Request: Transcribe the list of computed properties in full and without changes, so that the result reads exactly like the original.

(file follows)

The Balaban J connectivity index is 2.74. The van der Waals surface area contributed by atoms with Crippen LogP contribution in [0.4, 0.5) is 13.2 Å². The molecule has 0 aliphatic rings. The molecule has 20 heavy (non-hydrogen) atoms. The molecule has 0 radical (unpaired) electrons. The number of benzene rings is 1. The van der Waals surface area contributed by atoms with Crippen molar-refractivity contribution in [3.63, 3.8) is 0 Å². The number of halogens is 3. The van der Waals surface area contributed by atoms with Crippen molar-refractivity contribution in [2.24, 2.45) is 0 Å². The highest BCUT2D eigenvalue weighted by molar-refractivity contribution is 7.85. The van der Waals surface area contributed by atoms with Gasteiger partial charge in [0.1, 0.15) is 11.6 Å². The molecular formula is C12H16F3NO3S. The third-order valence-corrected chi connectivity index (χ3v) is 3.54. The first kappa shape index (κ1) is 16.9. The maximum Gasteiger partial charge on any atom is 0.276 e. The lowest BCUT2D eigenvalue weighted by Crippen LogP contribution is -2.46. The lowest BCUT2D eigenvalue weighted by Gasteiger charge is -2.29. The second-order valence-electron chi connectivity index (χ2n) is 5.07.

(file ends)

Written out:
The Balaban J connectivity index is 2.74. The van der Waals surface area contributed by atoms with Crippen LogP contribution in [0.4, 0.5) is 13.2 Å². The molecule has 0 aliphatic rings. The molecule has 20 heavy (non-hydrogen) atoms. The molecule has 0 radical (unpaired) electrons. The number of benzene rings is 1. The van der Waals surface area contributed by atoms with Crippen molar-refractivity contribution in [3.63, 3.8) is 0 Å². The number of halogens is 3. The van der Waals surface area contributed by atoms with Crippen molar-refractivity contribution in [2.24, 2.45) is 0 Å². The highest BCUT2D eigenvalue weighted by molar-refractivity contribution is 7.85. The van der Waals surface area contributed by atoms with Gasteiger partial charge in [0.1, 0.15) is 11.6 Å². The molecular formula is C12H16F3NO3S. The third-order valence-corrected chi connectivity index (χ3v) is 3.54. The first kappa shape index (κ1) is 16.9. The maximum Gasteiger partial charge on any atom is 0.276 e. The lowest BCUT2D eigenvalue weighted by Crippen LogP contribution is -2.46. The lowest BCUT2D eigenvalue weighted by Gasteiger charge is -2.29. The second-order valence-electron chi connectivity index (χ2n) is 5.07.